There is a running debate in the ad industry (agencies and announcers alike) on whether ad agencies should allow the posting of ads that were initially made for TV only, on Internet sites. For example, yours truly, AdKrispies: I'm often posting TV ads of various announcers for your enjoyment, as (among other blogs of my type) I know the general public and agencies alike appreciate the artistic and communicational intelligences of these ads, and thus appreciate them being shared publicly.

But as I'm doing this, the following also happens:

- I become a new media channel for these ads. Let's say I'm displaying a recently-produced TV ad for a fictive company, Moca-Cola, then Moca-Cola gets some free advertising on a media channel they didn't pay for.

- This causes many media placement obligations to be infringed, among others this one: the agencies usually negociate actors appearing in ads depending on complex calculations, but basically withstanding reach (how many people see the ad) and frequency (how many times they see it). While you cannot control the internet posting of TV ads, there is no way to say how many additional times an ad will be seen, other than its original TV use. This means that the actors appearing in the ads you view on places like here are not being paid as per contract definition.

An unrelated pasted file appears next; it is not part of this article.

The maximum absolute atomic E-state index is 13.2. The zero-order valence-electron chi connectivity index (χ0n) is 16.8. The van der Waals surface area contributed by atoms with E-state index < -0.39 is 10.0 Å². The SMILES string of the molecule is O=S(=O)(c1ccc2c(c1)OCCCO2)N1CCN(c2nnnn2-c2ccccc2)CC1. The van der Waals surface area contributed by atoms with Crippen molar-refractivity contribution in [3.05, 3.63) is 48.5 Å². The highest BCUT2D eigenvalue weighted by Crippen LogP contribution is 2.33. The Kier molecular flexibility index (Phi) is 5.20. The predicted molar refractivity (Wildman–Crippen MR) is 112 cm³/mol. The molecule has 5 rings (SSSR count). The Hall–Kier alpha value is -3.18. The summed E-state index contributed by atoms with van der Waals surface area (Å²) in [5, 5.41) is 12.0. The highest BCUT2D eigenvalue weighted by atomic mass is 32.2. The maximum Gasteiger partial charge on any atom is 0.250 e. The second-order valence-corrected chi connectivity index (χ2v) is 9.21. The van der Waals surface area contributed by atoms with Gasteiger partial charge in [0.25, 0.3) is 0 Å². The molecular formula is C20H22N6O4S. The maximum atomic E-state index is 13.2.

- The fact that Moca-Cola gets a free additional media channel means good news for their product placement and brand, yet somewhere, ad agencies lose money (oh I know, boo-hoo-hoo) for work they should normally be paid to do - media placement. But of course, they shut up because the client is happy.

So, as Moca-Cola's commercial is being featured on web sites, the following happens: instead of going even with their 1 million$ total placement/production costs on canadian TV...

- They now get maybe twice or three times much viewers than their originally intended TV viewership,
- They get viewed in countries they never expected to reach,
- They pay peanuts to the production house, actors and agencies for their now worldwide success,
- Are winning over incredible word-of-mouth for their new product/ad.

So this brings the interesting question(s):

Do you think viral video will eventually kill media placement in television?

As announcers, should we be happy that viral video is a phenomenon that actually helps propel our work forward, or should we find a way to control internet propagation to the keep cost/revenue ratio balanced?

Please post your opinions and comments freely. In any language you like.

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